BRYAN -- A lot of us will chose the generic drug over a name-brand drug to save some cash but what about your pet's medicines?
That's one question a lot of vets and pet owners are starting to ask.
As patents expire for branded pet drugs, more companies are coming up with generic versions, meaning pet owners can start saving big.
Dr. James Baggs of the West Villa Maria Veterinary Clinic said, "Generally one would expect to see at least a five to maybe 50 percent decrease in the overall cost depending on the drug used."
The Brazos Animal Shelter typically uses name brand drugs but going generic could be the better option.
"We want to make sure we get the best bang for our buck and with the way the industry goes and they start taking products and turning them into generics, those are the times that we'll start talking to people and asking their opinions," said Melissa Ball, acting executive director of the shelter.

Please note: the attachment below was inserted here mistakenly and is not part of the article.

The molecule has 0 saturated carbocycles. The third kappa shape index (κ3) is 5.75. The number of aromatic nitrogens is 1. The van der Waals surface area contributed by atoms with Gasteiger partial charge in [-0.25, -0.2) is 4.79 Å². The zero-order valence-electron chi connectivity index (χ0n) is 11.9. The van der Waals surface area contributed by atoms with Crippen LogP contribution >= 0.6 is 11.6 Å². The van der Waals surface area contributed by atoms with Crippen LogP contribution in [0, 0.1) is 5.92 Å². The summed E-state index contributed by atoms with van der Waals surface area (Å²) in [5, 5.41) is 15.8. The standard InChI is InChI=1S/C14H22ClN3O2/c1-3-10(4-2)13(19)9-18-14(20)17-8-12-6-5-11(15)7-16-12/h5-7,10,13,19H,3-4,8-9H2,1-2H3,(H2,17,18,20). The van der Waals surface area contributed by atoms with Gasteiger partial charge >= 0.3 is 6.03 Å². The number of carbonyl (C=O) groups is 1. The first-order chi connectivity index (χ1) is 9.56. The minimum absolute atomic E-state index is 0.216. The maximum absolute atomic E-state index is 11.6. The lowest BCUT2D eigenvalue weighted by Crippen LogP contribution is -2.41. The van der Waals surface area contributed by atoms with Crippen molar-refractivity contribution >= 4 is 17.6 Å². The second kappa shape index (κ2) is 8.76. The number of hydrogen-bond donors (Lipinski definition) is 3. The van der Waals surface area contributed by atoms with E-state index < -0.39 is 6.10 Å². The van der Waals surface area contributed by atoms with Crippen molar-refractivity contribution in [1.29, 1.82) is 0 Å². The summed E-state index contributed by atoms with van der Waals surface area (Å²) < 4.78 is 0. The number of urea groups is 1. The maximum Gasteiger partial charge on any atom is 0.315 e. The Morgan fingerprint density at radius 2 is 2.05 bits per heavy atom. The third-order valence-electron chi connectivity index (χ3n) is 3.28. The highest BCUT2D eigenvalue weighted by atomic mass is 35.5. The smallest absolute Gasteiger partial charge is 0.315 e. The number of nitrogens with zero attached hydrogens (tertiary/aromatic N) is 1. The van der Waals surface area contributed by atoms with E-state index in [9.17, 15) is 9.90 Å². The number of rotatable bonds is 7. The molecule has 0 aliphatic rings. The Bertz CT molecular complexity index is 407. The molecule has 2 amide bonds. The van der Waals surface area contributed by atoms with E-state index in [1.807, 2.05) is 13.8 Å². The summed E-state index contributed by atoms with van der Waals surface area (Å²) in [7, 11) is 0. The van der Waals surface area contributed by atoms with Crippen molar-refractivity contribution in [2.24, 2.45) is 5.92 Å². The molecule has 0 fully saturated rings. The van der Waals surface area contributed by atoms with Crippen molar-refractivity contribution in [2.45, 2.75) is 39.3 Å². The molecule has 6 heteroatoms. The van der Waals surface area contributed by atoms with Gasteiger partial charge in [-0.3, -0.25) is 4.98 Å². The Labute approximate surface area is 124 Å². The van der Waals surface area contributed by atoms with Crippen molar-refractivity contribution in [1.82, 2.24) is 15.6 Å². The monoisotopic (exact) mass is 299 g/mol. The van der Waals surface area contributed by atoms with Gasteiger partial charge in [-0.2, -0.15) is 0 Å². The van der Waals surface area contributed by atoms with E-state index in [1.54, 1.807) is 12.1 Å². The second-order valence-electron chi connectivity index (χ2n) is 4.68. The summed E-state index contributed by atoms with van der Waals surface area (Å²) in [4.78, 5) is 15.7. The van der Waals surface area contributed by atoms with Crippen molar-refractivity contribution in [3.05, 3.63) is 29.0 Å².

So what's the difference? The chemical makeup of generic and name-brand drugs are the same, it's the mode of delivery that's different.
Dr. Baggs said, "It may be chalkier, dryer, or bitter tasting. A lot of times your name brand drugs will have a beef-coat flavoring, or they'll be encapsulated or maybe a bit of a sugar flavor coating and of course that's one of the issues that makes up the cost difference."
Generic drugs may be cheaper, but Dr. Baggs says it's not always the best choice for you pet.
"Many times generics can be used and they're used quite extensively in veterinary practice but there are some occasions where a name brand medication may be more applicable to your pet and their specific needs."
And the Brazos County Animal Shelter agrees. Ball said, "Sometimes cost isn't the only factor. It's making sure that the product you're using is good product."
Dr. Baggs says always consult your veterinarian first before switching to a generic drug.